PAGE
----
The world looks a whole lot different for business leaders today, compared to just five years ago. They are now faced with endless amounts of data that can often leave them with sleepless nights. Just to highlight the scale of the issue today, a recent analysis and forecast by the International Data Corporation concluded that the volume of the generated annual amount of digital data has already tripled between 2012 and 2015. By 2020, it should be 14 times greater than in 2012 - over 40,000 Exabytel. These are eye-opening statistics and shouldn’t be dismissed by businesses in any sector. Companies must sit up, take note, and find the key to unlocking the true potential of this data.
Data is fast becoming one of an organisation’s most valuable assets, but businesses must first have the tools in place to capture it. Data analytics can provide deep customer insights and give organisations access to information to uncover patterns that can ultimately lead to a better customer experience. Many believed the growth and eventual flotation of Twitter and Facebook was based almost entirely on the value of the data of both businesses. However, data can often be misinterpreted due to a variety of reasons. This can cause businesses to act on the wrong information, and fail to meet the needs of customers.
According to a survey by Experian, out of 95 per cent of business leaders that believe data is changing the way their organisations operate and do business, 83 per cent believe that data isn’t currently being fully utilised. Also, 63 per cent of those business leaders believe that their company isn’t using data to its full potential in driving the organisation forward.
Today’s agile organisations must use the findings from customer data to identify problems and adapt their offerings accordingly. In a time where customers are demanding a connected and streamlined experience – across a multitude of devices at any place, any time – it’s more vital than ever for organisations to have a holistic view of their customers and prospects.
Businesses need to ask themselves why they are failing and how they can really get to grips with their data?
Managing data from all sources
It’s important for businesses to know that each and every customer is individual. The all have different ways of communicating with businesses and all have different needs. The data that is gathered by interactions with customers, whether through social media channels, by phone, email, chat etc, must flow together in one place. Users who aren’t specially trained in data analysis, should still be able to manage basic data and have enough visibility of the information to be able to make sense of the data that’s being presented.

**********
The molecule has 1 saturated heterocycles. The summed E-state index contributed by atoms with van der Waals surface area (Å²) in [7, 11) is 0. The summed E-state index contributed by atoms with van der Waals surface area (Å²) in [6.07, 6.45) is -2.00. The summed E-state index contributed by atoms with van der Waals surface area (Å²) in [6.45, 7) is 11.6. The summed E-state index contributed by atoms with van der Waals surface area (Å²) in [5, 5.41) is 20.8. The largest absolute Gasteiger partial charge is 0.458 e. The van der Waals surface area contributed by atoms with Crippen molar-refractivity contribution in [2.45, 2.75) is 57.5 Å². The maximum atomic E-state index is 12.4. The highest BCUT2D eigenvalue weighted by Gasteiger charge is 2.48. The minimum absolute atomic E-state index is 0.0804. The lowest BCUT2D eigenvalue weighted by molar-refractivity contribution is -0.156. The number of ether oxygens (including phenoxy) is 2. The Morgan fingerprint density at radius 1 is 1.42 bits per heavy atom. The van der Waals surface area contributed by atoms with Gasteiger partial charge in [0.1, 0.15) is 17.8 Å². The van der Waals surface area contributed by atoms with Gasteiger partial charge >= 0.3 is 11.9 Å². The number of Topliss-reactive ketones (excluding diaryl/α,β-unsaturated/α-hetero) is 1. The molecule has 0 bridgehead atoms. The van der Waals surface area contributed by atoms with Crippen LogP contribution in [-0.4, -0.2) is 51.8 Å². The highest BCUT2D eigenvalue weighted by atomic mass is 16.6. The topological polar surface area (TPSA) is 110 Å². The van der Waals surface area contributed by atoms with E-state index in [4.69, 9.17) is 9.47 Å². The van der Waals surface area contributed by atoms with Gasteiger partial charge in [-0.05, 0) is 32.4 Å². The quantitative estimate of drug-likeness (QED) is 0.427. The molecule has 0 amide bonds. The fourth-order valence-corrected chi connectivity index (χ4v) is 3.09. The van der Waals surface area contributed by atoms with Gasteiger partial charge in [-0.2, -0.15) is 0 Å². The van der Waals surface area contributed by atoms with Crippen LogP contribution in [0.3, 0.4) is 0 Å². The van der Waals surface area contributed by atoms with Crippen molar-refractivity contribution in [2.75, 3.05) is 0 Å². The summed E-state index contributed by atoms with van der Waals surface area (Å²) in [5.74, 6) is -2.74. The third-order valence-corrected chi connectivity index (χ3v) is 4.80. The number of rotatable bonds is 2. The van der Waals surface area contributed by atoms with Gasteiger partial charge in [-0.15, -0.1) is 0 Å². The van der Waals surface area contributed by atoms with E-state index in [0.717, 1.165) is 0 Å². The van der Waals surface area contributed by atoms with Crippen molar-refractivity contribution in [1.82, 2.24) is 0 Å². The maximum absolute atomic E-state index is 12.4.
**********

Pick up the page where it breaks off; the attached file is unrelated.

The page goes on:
Data analysis is made by simple filtering and customisation, before sharing with other departments within a business. The high volume of data available to modern businesses should be seen as an asset not a problem. It should be something that provides a business with clear, actionable insights. Data analytics should be simple and a business should be able to bring together data from every step of the customer journey to continually improve the customer experience.
Don’t get overwhelmed by quantity – quality should be the focus
Don’t be afraid and don’t get stifled. The sheer amount of information presented can be overwhelming and take a lot of time to sift through. Organisations must know that not every piece of information collected will be relevant to a business.
The key is remaining focused on customers when searching through data can help develop a strategy that will drive a business forward. It’s important not to get lost in the quantity of data, but find the quality data that will provide real value to the business.
This deep reaching customer intelligence will enable a business to understand its customers, improve communication and offer support where and when it’s needed most. It will soon become a true asset.
Making the data work to create positive relationships
In the age of artificial intelligence and machine learning, businesses today have the tools available to make the data collected work for them. They should be able to predict whether a customer interaction will be positive or negative and from there, identify the best team or customer service tier to triage the customer enquiry through. This, in turn, helps customer service managers to make the best use of their team’s time and manage volume most effectively.
It’s important to use patterns and correlations in the historic interactions with a customer to find sound conclusions on what’s going well, what isn’t, and to then find the root of any identified problem. Once this is achieved, a company is then able to implement strategy based on evidence, making the solution more accurate to suit each individual customer enquiry.
By combining historical data with individual customer activity from websites, mobile apps, and other digital interactions, businesses can more effectively guide customers through new product experiences, provide relevant information to avoid support issues, and recommend related products all personalised to them.
There’s no set list of instructions that comes with data analytics, which can make it problematic to navigate through. But when executed correctly, it can set a business apart and can become its most valuable intellectual property. By utilising the power of data, businesses will no longer be a step behind their customers, but be able to offer a highly-personalised experience which will keep them returning time after time.
Rachel Delacour, General Manager, Zendesk Explore and Co-Founder of BIME Analytics at Zendesk
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